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When Indian women started playing cricket

The Fire Burns Blue: A History of Women’s Cricket in India is teeming with characters, anecdotes and, above all, attitudes

TCA Srinivasa Raghavan Published 05.03.19, 10:35 AM
Mithali Raj batting for India women against England in Truro in 2012

Mithali Raj batting for India women against England in Truro in 2012 Image: Wikimedia Commons

The Fire Burns Blue: A History of Women’s Cricket in India, By Karunya Keshav and Sidhanta Patnaik, Westland Sport, Rs 799

Here’s something worth pondering over: why is there more resistance to women playing cricket than any other game? Apart from the usual prejudices, is there something else?


I suspect it might have something to do with the brute force aspects of cricket that require a great deal of strength: you know, bowl very fast, hit very hard, throw at lightning speed and so on. Women play the game much more gently, thus taking the central charm of the game.

On the other hand, there are many things in cricket that are done with the deftness and cunning of a light touch. Indeed, where strength is concerned, India’s men’s teams between 1950-1980 were only a little better than the women’s teams today. And those players were pretty good.

It was with these thoughts in my mind that I read this very comprehensive book. I was a little apprehensive at first but I need not have been. This is a very well-written and highly informative book.

The authors have captured the story in fascinating detail in all its achievements and disappointments. It’s quite amazing just how many people have contributed over the years. It is also quite amazing how the sport has attracted female players.

It teems with characters, anecdotes and, above all, attitudes. For example, I didn’t know that N Srinivasan, former President of the Board of Cricket Control in India (BCCI), once said “If I had my way, I wouldn’t let women’s cricket happen”. He retained this attitude throughout his term.

The attitude of the BCCI, say the authors, was that women’s cricket was an extra burden. Why take it on when we have so many others thing to do?

BCCI took over women’s cricket only in 2006, when Sharad Pawar, ever the politician, was BCCI President. To his credit, he persisted with it despite all the objections.

The decision has paid off in just over a decade. In 2017, the women’s team was the runners-up in the World Cup.

The chapter titled ‘Disasters and Imposters’ provides a vivid account of the problems between the women and the men who, after 2008, were led by Srinivasan. He simply brushed them aside and did the barest minimum that the rules required.

This chapter also narrates how, under Srinivasan, the BCCI ejected all the old hands – Shanta Rangaswamy, Diana Eduljee, Shubhangi and others who had nurtured and run women’s cricket.

Then there was IPL which diverted the BCCI’s attention with the result that in 2013 Indian women finished seventh in the World Cup.

How it all began

Aloo Bamjee. That’s the lady we have to thank. In 1969 she started a cricket club for girls, called the Albees.

In return for imported Cadbury’s chocolates and lunch at her home, Mrs Bamjee demanded hard work. This included hitting the ball along the ground.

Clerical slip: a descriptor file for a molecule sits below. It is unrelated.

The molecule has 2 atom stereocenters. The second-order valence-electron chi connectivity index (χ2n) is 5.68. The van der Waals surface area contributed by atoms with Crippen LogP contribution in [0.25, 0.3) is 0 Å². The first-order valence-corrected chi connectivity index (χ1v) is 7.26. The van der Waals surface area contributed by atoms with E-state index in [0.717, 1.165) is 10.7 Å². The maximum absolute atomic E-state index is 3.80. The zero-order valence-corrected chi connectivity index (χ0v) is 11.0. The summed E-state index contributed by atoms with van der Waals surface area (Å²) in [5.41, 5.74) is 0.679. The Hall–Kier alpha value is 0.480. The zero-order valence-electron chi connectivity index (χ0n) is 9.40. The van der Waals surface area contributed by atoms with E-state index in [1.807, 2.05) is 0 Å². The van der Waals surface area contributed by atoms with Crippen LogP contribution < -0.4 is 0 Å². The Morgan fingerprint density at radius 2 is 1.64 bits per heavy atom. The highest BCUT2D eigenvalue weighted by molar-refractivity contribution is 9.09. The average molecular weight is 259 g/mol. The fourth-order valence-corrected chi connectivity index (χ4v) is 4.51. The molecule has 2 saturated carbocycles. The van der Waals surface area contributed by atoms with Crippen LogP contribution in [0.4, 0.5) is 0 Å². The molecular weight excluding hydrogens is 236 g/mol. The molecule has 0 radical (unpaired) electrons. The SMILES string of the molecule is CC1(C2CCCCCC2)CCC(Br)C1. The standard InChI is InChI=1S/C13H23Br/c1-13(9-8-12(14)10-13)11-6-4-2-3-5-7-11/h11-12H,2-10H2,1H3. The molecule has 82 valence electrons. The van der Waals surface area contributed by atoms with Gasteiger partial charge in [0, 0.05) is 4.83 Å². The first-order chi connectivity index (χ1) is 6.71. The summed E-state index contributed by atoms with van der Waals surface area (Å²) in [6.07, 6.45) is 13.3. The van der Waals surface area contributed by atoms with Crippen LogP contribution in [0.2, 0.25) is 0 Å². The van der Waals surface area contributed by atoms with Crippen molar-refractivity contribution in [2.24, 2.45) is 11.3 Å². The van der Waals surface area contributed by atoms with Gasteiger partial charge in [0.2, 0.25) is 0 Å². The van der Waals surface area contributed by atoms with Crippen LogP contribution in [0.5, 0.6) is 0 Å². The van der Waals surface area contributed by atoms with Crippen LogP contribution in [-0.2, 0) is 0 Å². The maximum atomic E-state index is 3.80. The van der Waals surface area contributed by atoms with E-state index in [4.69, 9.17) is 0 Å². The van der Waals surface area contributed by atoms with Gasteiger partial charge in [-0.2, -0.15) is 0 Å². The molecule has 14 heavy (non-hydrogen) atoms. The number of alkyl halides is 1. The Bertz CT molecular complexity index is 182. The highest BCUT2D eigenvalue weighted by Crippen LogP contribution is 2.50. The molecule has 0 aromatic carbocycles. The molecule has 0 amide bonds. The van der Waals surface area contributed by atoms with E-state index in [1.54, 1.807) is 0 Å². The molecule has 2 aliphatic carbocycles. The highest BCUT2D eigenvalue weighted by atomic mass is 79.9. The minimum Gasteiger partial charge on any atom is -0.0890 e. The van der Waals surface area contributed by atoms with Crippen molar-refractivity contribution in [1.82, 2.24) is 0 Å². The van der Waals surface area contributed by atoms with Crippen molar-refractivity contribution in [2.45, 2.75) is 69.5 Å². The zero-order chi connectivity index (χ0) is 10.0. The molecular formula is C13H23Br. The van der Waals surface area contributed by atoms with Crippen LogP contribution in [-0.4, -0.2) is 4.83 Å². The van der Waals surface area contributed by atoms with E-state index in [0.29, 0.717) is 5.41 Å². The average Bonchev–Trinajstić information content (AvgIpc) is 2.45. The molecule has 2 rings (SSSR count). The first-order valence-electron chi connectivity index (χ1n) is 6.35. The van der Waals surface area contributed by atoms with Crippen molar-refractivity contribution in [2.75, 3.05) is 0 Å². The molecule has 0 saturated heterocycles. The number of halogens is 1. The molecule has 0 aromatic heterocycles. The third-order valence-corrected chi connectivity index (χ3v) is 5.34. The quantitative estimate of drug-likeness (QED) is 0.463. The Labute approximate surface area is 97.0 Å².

One of the first members of the club was Diana Eduljee, there because she found table tennis and basketball “too competitive”, say the authors. But cricket was more dangerous and very early on she had two of her teeth knocked out. She played with dentures after that.

A few miles away in Sion another girl was getting ready to play cricket. Soon she and Sunil Gavaskar’s sister, Nutan, formed a team and called it Indian Gymkhana.

“And with it a cross-city rivalry was born” say the authors.

By 1973, the idea had caught on. Soon Pune, Madras, Calcutta, and even the bucolic Lucknow and Bangalore had their own clubs. (Once the Uttar Pradesh authorities forgot that a team needed 11 players and Bombay and Maharashtra had to loan the UP team some players).

If the Albees provided the talent, Indian Gymkhana provided the organisational ability. They worked indefatigably at promoting women’s cricket.

So did the men. From D B Deodhar to Madhav Apte to Ashok Mankad to Sunil Gavaskar (who taught the girls how to keep their elbows), and many more, everyone chipped in. Deodhar was a bit sceptical at first but was soon put in his place by one of the older ladies. If the Rani of Jhansi could wield a sword, what is a mere cricket bat, she retorted.

By 1975, women’s cricket was well under way. The teams had started taking part in international competitions. Gradually, over the next three decades their performances improved, as did the support from well-wishers. The crowds were still some distance away, but they had started to come.

There were many issues to be tackled, prominent amongst which was fitness and strength. The girls from England and Australia have an edge there which the Indian girls have now almost overcome with Aloo Bamjee’s original demand: hard work and practice.

For these and other delectable stories you will have to read the book. Do it. You will enjoy the games far more when you watch it.

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